Many disabled living in cold, damp houses - study
New Zealand is ill-prepared for a projected increase in disability as the population ages, a Victoria University study has concluded.
Researchers say a quarter of disabled New Zealanders are living in houses that are damp and hard to keep warm. The figure for non-disabled people is 16 percent.
Across all ethnic groups, the number of disabled people in hard-to-heat houses is higher than for able-bodied people.
The largest proportions were Maori (36 percent), Pacific (37 percent) and Asian (33 percent) disabled groups.
In 2013, a disability survey found that 24 percent of New Zealanders were disabled, a proportion that rose to nearly 60 percent for over-65s.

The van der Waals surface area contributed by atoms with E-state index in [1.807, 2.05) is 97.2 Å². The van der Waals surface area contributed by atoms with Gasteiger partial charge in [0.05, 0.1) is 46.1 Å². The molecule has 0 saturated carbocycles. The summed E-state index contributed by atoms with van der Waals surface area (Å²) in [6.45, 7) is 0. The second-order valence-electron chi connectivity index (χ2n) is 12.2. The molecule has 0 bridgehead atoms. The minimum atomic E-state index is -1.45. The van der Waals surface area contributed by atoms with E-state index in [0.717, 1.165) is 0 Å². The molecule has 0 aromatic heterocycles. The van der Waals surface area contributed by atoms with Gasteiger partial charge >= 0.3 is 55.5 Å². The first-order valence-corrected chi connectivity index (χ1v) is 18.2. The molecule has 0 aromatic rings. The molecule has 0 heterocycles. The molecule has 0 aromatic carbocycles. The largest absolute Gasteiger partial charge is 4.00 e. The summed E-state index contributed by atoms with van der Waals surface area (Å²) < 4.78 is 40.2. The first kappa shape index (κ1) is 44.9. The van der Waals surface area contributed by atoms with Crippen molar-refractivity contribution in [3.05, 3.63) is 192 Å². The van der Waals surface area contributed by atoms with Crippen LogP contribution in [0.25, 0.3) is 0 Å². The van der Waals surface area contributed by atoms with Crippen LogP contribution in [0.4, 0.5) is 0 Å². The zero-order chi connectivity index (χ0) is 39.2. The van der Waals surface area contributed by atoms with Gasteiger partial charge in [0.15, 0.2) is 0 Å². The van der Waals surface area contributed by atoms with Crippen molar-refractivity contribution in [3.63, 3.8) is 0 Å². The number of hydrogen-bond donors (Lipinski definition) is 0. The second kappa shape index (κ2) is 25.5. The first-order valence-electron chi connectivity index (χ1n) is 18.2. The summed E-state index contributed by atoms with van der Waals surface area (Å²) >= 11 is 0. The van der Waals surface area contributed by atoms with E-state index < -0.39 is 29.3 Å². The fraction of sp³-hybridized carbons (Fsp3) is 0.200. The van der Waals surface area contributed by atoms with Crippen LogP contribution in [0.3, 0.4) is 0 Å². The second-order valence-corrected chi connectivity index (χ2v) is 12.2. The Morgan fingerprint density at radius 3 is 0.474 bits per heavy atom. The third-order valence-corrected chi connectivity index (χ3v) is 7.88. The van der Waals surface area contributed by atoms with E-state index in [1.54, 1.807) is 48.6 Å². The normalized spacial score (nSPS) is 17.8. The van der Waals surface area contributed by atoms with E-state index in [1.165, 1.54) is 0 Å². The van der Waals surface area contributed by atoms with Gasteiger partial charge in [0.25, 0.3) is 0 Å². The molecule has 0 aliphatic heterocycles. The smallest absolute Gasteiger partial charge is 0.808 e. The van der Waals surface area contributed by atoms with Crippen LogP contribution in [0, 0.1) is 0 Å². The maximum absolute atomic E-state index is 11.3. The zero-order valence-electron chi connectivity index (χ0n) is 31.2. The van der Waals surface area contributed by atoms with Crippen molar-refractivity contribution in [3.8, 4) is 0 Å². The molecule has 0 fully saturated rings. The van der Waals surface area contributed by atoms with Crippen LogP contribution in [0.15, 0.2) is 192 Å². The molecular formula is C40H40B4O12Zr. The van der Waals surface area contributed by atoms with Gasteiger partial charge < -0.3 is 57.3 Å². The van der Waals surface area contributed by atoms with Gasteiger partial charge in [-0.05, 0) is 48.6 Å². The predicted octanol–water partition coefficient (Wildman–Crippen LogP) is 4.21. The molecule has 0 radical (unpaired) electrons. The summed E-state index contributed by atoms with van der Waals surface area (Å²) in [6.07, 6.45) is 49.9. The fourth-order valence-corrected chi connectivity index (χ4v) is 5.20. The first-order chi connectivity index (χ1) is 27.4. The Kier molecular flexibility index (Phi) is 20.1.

The Victoria research, published in the NZ Medical Journal, says the population is ageing and the number of people with a disability is increasing.
Authors Jacqueline McIntosh and Adele Leah, from the university's School of Architecture, say their study indicates that "the poorest and most vulnerable are living in the worst conditions".
They found that a significant proportion of the existing housing stock was far from suitable for the elderly or disabled.
They said the cost of home modification was expensive and not possible for many.
Rental housing was generally in worse condition than owner-occupied housing, and considerable financial investment was required to make it suitable.
"These issues have significant implications for the demands for care in cities outside of major centres," the authors said.
"The lack of attention to this situation has had a deleterious impact on both cost and quality of housing in New Zealand."